Re: MD A bit of reasoning

From: David Morey (
Date: Tue Oct 19 2004 - 19:21:34 BST

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    the whole cosmos is perhaps a selection from the more infinite
    on the basis of value, this selection is a tricky business though,
    we get both the beautiful and the cruel, can we finally
    produce something that makes the suffering worthwhile,
    is it a cosmic art form, is art worth it? Is mankind the super-artist
    or a disappointment?


    ----- Original Message -----
    From: "Scott Roberts" <>
    To: <>
    Sent: Tuesday, October 19, 2004 3:54 AM
    Subject: Re: MD A bit of reasoning

    > Ian, Mark,
    >> Turing test was coined c. 60 years ago to try to get people to think
    >> about the problem of thinking machines. I think we have to think a
    >> little more specifically now, like can they understand the halting
    >> problem and how do we test for this.
    > "Understand" is the deadly word here. A calculator can add 2 + 3, but does
    > it understand it? If all that happens is at the end a logic switch goes on
    > if the answer is "yes" or off if "no", can we say there has been
    > understanding?
    > This is an unresolvable issue. The Dennett-like materialist will call it
    > understanding, the Chalmers-like critic (and I) will not.
    >> AI was and perhaps still is very naive in its assuptions of what it
    >> takes to produce thought. At first, imbued as we were by the classics,
    >> all we thought was that it took a little bit of image processing,
    >> language parsing, logic and hey bingo! I don't know how long ago Scott
    >> gave up on AI, but certainly stuff like genetic algorithms and neural
    >> nets offer some form of insight into how how random variations turn into
    >> adaptive features and how feedback mechanisms with relatively simple
    >> linkage rules can start to provide meaningful output presented with
    >> complex patterns.
    > All that is true, but a neural net adds nothing against my argument if it
    > is a spatiotemporal mechanism. I trust you have noticed that my argument
    > also works against the brain being conscious if the brain is considered to
    > be a spatiotemporal mechanism.
    >> Adding complexity to a system can have a very great effect. It can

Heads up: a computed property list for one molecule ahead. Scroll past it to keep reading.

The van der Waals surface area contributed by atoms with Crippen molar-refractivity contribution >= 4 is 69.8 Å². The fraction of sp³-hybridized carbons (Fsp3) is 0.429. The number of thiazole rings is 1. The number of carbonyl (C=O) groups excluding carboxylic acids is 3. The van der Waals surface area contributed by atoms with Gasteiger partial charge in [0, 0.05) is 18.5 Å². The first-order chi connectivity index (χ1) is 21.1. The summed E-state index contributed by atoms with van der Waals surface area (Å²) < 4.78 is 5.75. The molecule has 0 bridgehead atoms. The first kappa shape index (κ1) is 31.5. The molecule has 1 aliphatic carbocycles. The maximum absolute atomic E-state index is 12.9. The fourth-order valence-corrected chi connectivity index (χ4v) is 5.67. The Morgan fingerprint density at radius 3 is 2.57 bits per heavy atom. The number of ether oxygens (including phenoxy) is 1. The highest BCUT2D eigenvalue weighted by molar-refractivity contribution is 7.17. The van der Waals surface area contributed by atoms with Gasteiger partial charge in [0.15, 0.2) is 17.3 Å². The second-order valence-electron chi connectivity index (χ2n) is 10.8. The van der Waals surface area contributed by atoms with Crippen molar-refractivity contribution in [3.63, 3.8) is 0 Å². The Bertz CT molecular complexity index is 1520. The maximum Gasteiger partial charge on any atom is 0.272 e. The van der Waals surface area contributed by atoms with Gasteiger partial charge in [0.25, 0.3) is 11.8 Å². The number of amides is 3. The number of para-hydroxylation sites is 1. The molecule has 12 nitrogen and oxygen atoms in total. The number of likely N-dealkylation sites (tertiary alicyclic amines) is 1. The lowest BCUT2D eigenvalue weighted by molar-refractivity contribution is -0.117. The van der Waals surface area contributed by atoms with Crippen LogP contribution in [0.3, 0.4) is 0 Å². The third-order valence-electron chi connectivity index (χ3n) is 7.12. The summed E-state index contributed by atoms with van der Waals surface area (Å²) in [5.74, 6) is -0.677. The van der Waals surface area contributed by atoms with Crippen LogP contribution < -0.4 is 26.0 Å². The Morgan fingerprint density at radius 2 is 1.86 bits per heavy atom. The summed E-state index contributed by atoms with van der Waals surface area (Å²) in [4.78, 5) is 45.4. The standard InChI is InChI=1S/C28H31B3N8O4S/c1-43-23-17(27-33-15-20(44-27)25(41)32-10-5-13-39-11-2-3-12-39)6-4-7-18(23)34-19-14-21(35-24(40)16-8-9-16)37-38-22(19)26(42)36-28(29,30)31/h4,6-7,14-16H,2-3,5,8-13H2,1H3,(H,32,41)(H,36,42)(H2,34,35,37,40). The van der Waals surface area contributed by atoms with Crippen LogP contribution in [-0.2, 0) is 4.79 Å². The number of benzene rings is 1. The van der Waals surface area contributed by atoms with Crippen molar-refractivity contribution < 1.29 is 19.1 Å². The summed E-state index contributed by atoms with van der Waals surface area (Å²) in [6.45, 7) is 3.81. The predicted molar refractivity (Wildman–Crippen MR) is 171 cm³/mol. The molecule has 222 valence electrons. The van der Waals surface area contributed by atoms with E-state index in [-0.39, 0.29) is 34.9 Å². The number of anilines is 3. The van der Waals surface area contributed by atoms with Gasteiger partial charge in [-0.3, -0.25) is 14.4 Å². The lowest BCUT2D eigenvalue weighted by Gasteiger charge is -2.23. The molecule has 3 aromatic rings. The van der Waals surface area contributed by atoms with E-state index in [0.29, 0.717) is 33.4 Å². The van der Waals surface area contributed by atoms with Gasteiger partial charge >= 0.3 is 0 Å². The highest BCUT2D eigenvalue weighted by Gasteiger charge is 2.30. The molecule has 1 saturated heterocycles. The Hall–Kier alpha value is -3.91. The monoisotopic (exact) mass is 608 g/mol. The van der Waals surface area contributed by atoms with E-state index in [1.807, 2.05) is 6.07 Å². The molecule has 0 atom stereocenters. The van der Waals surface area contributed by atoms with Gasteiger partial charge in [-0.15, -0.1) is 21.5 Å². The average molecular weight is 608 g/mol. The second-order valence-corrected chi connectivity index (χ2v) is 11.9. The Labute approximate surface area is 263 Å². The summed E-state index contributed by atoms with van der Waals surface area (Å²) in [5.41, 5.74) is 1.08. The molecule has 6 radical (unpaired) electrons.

>> cancel out dominant effects and bring to the fore hitherto unobserved
    >> variations.
    > But can it be aware of time passing? That is really my argument at its
    > simplest. To be aware of time passing we must in some sense be outside of
    > time.
    >> The argument that "if the only channel from one electron to another is
    >> assumed to be a photon, then there can be no gestalt bigger than one
    >> electron absorbing or emitting one photon" is plain silly. Electrons
    >> tend to occur in probability patterns determined by their surroundings.
    >> If the physical juxtaposition of molecules has something to do with
    >> memory, this will affect the response of the electrons. One transistor
    >> produces a switch, two transitors produce an oscillator.
    > What makes a gestalt out of the electrons in a pattern, that is, what can
    > detect the pattern *as* a pattern?
    > What turns an oscillation into a continuously heard tone? Something has
    > to
    > be continuous through the oscillation. If not, there is no connection
    > between one wave crest/trough and the next, and no tone is heard. One
    > oscillator can cause a resonance in another, but that only pushes the
    > problem to the next oscillator.
    >> Space and time exist in my dreams because evolution has been hammering
    >> to get something to correspond to physical associations into my thick
    >> skulled mammalian and previous ancestors for millions of years. Either
    >> it worked or we have been incredibly lucky at roulette.
    > I'm not asking why space and time exist in dreams, I am pointing out that
    > they do exist, yet that space and time is not the space and time in which
    > somebody watching you sleep is operating. The point being that it can make
    > sense that our perception creates the spacetime structure of what we
    > perceive, just as our perception adds color, taste, smell, sound, and
    > touch. One nice thing in addition is that it provides a simple
    > interpretation of quantum physics. Assume that non-locality is the norm,
    > and it is our perception that produces a spacetime projection. Hence we
    > have wave/particle duality, since what is "really going on" is more
    > complex
    > than can fit into a spacetime view (one can say it is perception that
    > turns
    > a wave-like whatever into spatiotemporal particles). And the uncertainty
    > principle is just the fact that at the Planck limit spacetime is no longer
    > applicable. (Note that this is slightly different from the "consciousness
    > collapses the state vector" interpretation, in that no collapse is
    > assumed.
    > It would be more like a selection based on value.)
    > - Scott
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